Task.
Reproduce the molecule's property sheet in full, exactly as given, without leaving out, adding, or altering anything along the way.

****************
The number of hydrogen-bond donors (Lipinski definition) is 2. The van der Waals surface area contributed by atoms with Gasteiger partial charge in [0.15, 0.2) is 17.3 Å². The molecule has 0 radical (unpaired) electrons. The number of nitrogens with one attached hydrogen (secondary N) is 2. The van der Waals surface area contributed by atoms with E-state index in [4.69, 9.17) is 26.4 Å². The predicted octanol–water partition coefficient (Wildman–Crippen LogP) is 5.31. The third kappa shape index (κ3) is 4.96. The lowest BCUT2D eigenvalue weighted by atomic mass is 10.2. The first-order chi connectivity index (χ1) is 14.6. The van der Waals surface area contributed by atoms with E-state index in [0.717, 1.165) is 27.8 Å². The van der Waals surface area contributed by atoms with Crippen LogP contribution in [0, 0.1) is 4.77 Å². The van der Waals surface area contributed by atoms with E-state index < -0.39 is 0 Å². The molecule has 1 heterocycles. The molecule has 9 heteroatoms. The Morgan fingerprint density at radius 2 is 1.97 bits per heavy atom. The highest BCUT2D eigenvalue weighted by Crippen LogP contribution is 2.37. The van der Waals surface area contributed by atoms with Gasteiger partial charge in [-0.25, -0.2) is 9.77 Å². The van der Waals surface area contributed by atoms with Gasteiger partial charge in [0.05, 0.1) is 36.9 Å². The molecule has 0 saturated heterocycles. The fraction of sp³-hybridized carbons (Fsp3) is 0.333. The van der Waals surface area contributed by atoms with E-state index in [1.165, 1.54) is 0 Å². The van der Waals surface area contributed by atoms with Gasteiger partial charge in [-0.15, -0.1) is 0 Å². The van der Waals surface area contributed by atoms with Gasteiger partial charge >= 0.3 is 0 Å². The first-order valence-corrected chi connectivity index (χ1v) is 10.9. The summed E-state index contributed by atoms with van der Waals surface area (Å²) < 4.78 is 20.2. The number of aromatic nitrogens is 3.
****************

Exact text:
The number of hydrogen-bond donors (Lipinski definition) is 2. The van der Waals surface area contributed by atoms with Gasteiger partial charge in [0.15, 0.2) is 17.3 Å². The molecule has 0 radical (unpaired) electrons. The number of nitrogens with one attached hydrogen (secondary N) is 2. The van der Waals surface area contributed by atoms with E-state index in [4.69, 9.17) is 26.4 Å². The predicted octanol–water partition coefficient (Wildman–Crippen LogP) is 5.31. The third kappa shape index (κ3) is 4.96. The lowest BCUT2D eigenvalue weighted by atomic mass is 10.2. The first-order chi connectivity index (χ1) is 14.6. The van der Waals surface area contributed by atoms with E-state index in [0.717, 1.165) is 27.8 Å². The van der Waals surface area contributed by atoms with Crippen LogP contribution in [0, 0.1) is 4.77 Å². The van der Waals surface area contributed by atoms with E-state index < -0.39 is 0 Å². The molecule has 1 heterocycles. The molecule has 9 heteroatoms. The Morgan fingerprint density at radius 2 is 1.97 bits per heavy atom. The highest BCUT2D eigenvalue weighted by Crippen LogP contribution is 2.37. The van der Waals surface area contributed by atoms with Gasteiger partial charge in [-0.25, -0.2) is 9.77 Å². The van der Waals surface area contributed by atoms with Gasteiger partial charge in [0.05, 0.1) is 36.9 Å². The molecule has 0 saturated heterocycles. The fraction of sp³-hybridized carbons (Fsp3) is 0.333. The van der Waals surface area contributed by atoms with E-state index in [1.165, 1.54) is 0 Å². The van der Waals surface area contributed by atoms with Gasteiger partial charge in [-0.15, -0.1) is 0 Å². The van der Waals surface area contributed by atoms with Gasteiger partial charge >= 0.3 is 0 Å². The first-order valence-corrected chi connectivity index (χ1v) is 10.9. The summed E-state index contributed by atoms with van der Waals surface area (Å²) < 4.78 is 20.2. The number of aromatic nitrogens is 3.